WARNING! Be on the lookout for a scam that is making the rounds on Facebook this holiday season.
It’s quickly taking over Facebook and experts are warning that the “Secret Sister Gift Exchange” is simply a new version of an old pyramid scam.
Do a quick search on Facebook for “Secret Sisters Gift Exchange” and you will see thousands of posts about the gift exchange. The messages first started showing up on Facebook, Pinterest and various message boards in early October, Q13 News reported.
The Cookeville Police Department issued this warning:advertisement - story continues below
Don’t fall for the post popping up on your news feed about a secret sister gift exchange – it’s a scam and illegal. This scam circulated Facebook heavily last year and is making the rounds again this holiday season.
The message wants you to buy a gift of $10 or more, add your name to a list, and then you will receive 36 gifts. Sound too good to be true? You’re right…it is.
The gift exchange is a modern version of the chain letter scheme and is illegal. Chain letters are essentially forms of gambling and sending it through the mail violates Title 18, United States Code, Section 1302, the Postal Lottery Statute.
ABC reports that Caitlin Coller of Danville was tagged in a Facebook post.
“At first when I read it, I thought it was pretty cool,” said Coller. “The girl who tagged me in it is pretty reliable and is really nice, so it seemed like something she came up with. It seemed like this original thing.”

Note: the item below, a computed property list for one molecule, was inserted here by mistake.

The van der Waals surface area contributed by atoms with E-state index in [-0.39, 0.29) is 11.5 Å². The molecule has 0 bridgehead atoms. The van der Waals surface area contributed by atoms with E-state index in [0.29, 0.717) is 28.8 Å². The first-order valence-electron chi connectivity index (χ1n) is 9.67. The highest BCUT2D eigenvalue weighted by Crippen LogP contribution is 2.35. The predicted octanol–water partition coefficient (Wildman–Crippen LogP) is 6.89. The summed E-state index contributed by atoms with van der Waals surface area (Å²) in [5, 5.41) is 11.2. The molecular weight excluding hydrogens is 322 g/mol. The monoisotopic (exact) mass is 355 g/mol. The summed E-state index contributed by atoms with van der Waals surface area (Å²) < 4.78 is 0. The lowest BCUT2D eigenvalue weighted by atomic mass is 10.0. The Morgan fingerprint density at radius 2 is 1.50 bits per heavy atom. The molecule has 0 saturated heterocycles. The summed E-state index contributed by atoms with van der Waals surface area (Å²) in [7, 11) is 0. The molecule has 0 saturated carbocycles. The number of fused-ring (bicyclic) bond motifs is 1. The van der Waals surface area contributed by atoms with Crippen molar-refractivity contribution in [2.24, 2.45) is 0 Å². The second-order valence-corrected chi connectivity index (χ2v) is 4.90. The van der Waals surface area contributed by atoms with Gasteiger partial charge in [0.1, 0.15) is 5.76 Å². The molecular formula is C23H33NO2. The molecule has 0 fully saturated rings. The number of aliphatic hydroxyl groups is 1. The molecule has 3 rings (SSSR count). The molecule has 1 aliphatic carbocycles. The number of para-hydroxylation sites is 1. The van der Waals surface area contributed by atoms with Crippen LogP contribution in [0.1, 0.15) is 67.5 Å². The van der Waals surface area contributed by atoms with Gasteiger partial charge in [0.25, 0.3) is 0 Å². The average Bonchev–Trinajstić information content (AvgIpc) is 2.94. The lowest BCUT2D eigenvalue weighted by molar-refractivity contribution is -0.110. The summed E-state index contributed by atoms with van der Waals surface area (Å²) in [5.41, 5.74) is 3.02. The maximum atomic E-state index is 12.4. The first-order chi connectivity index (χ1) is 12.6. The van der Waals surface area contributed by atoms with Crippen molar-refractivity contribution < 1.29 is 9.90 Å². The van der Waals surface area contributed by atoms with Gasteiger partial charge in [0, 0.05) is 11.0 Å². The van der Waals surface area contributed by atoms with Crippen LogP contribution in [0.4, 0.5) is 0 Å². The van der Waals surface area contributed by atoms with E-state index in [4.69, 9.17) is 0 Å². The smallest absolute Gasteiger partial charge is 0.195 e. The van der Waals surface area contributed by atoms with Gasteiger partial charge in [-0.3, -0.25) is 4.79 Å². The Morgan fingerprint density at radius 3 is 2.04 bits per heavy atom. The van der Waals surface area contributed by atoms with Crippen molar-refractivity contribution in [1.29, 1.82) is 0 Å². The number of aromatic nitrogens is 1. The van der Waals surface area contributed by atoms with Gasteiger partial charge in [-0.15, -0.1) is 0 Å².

But it’s not an original thing. According to investigators, the secret sister gift exchange is a scam.
“You have no idea who you’re giving that information to, so ultimately what you’re setting yourself up for is identity theft,” said Danville Police Chief Eric Gill.advertisement - story continues below
FOX reports that the BBB said it’s a “typical pyramid scheme,” and those who participate could be subject to penalties for mail fraud.
The BBB also noted that by sharing your name and address online, you could be exposed to other risks.
“To avoid this scam, the best thing to do is completely ignore it altogether,” the BBB said. “Do not give personal information to anyone.”
There’s another similar scam called the “Secret Wine Bottle Exchange,” which should also be avoided.advertisement - story continues below
Share this information with your family and friends!